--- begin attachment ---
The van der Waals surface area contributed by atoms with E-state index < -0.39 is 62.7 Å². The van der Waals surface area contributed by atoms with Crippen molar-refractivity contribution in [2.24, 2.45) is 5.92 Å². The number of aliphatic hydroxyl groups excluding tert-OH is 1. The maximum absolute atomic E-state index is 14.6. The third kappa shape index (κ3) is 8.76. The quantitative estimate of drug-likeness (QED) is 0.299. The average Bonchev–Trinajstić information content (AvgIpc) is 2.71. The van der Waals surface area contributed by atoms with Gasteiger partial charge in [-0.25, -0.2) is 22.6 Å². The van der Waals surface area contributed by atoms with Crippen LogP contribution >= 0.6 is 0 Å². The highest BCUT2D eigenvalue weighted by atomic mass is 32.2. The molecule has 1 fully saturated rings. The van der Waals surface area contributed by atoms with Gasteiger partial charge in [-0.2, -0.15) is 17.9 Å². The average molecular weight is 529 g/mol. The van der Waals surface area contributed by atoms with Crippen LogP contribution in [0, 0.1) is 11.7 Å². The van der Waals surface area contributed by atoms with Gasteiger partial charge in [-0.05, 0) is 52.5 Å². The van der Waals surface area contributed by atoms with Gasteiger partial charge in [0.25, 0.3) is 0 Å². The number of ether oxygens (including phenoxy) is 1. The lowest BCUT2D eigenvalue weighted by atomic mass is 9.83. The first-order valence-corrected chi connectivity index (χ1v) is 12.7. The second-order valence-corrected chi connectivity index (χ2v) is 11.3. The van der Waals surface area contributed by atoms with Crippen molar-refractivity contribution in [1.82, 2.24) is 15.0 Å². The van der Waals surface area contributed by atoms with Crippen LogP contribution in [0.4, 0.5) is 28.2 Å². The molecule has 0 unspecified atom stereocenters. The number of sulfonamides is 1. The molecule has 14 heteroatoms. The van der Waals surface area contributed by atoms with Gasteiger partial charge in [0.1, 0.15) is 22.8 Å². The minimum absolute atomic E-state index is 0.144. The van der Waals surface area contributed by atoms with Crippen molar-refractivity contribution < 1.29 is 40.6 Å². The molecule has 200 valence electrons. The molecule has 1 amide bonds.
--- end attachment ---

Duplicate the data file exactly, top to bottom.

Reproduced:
The van der Waals surface area contributed by atoms with E-state index < -0.39 is 62.7 Å². The van der Waals surface area contributed by atoms with Crippen molar-refractivity contribution in [2.24, 2.45) is 5.92 Å². The number of aliphatic hydroxyl groups excluding tert-OH is 1. The maximum absolute atomic E-state index is 14.6. The third kappa shape index (κ3) is 8.76. The quantitative estimate of drug-likeness (QED) is 0.299. The average Bonchev–Trinajstić information content (AvgIpc) is 2.71. The van der Waals surface area contributed by atoms with Gasteiger partial charge in [-0.25, -0.2) is 22.6 Å². The van der Waals surface area contributed by atoms with Crippen LogP contribution >= 0.6 is 0 Å². The highest BCUT2D eigenvalue weighted by atomic mass is 32.2. The molecule has 1 fully saturated rings. The van der Waals surface area contributed by atoms with Gasteiger partial charge in [-0.2, -0.15) is 17.9 Å². The average molecular weight is 529 g/mol. The van der Waals surface area contributed by atoms with Crippen LogP contribution in [0, 0.1) is 11.7 Å². The van der Waals surface area contributed by atoms with Gasteiger partial charge in [-0.05, 0) is 52.5 Å². The van der Waals surface area contributed by atoms with Gasteiger partial charge in [0.25, 0.3) is 0 Å². The number of ether oxygens (including phenoxy) is 1. The lowest BCUT2D eigenvalue weighted by atomic mass is 9.83. The first-order valence-corrected chi connectivity index (χ1v) is 12.7. The second-order valence-corrected chi connectivity index (χ2v) is 11.3. The van der Waals surface area contributed by atoms with Crippen molar-refractivity contribution in [1.82, 2.24) is 15.0 Å². The van der Waals surface area contributed by atoms with Crippen LogP contribution in [0.4, 0.5) is 28.2 Å². The molecule has 0 unspecified atom stereocenters. The number of sulfonamides is 1. The molecule has 14 heteroatoms. The van der Waals surface area contributed by atoms with Gasteiger partial charge in [0.1, 0.15) is 22.8 Å². The minimum absolute atomic E-state index is 0.144. The van der Waals surface area contributed by atoms with Crippen molar-refractivity contribution < 1.29 is 40.6 Å². The molecule has 200 valence electrons. The molecule has 1 amide bonds.